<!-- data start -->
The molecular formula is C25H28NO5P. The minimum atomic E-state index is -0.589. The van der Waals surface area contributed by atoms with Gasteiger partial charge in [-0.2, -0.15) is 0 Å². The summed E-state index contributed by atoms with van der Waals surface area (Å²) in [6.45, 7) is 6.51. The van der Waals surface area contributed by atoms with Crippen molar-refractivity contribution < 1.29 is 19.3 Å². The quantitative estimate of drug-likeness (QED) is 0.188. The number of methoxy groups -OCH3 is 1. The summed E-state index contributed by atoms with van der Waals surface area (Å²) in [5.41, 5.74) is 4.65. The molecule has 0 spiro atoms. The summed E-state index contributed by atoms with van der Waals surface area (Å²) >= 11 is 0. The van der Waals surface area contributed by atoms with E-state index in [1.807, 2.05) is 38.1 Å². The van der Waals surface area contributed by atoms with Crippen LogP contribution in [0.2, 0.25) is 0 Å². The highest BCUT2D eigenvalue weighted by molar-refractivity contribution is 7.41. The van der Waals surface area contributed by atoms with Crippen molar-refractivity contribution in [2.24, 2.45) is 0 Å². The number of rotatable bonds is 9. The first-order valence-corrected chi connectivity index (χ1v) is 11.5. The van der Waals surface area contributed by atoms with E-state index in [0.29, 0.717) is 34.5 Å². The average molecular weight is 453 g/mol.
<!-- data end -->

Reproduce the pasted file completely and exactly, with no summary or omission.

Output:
The molecular formula is C25H28NO5P. The minimum atomic E-state index is -0.589. The van der Waals surface area contributed by atoms with Gasteiger partial charge in [-0.2, -0.15) is 0 Å². The summed E-state index contributed by atoms with van der Waals surface area (Å²) in [6.45, 7) is 6.51. The van der Waals surface area contributed by atoms with Crippen molar-refractivity contribution < 1.29 is 19.3 Å². The quantitative estimate of drug-likeness (QED) is 0.188. The number of methoxy groups -OCH3 is 1. The summed E-state index contributed by atoms with van der Waals surface area (Å²) in [5.41, 5.74) is 4.65. The molecule has 0 spiro atoms. The summed E-state index contributed by atoms with van der Waals surface area (Å²) >= 11 is 0. The van der Waals surface area contributed by atoms with E-state index in [1.807, 2.05) is 38.1 Å². The van der Waals surface area contributed by atoms with Crippen LogP contribution in [0.2, 0.25) is 0 Å². The highest BCUT2D eigenvalue weighted by molar-refractivity contribution is 7.41. The van der Waals surface area contributed by atoms with Crippen molar-refractivity contribution in [2.24, 2.45) is 0 Å². The number of rotatable bonds is 9. The first-order valence-corrected chi connectivity index (χ1v) is 11.5. The van der Waals surface area contributed by atoms with E-state index in [0.29, 0.717) is 34.5 Å². The average molecular weight is 453 g/mol.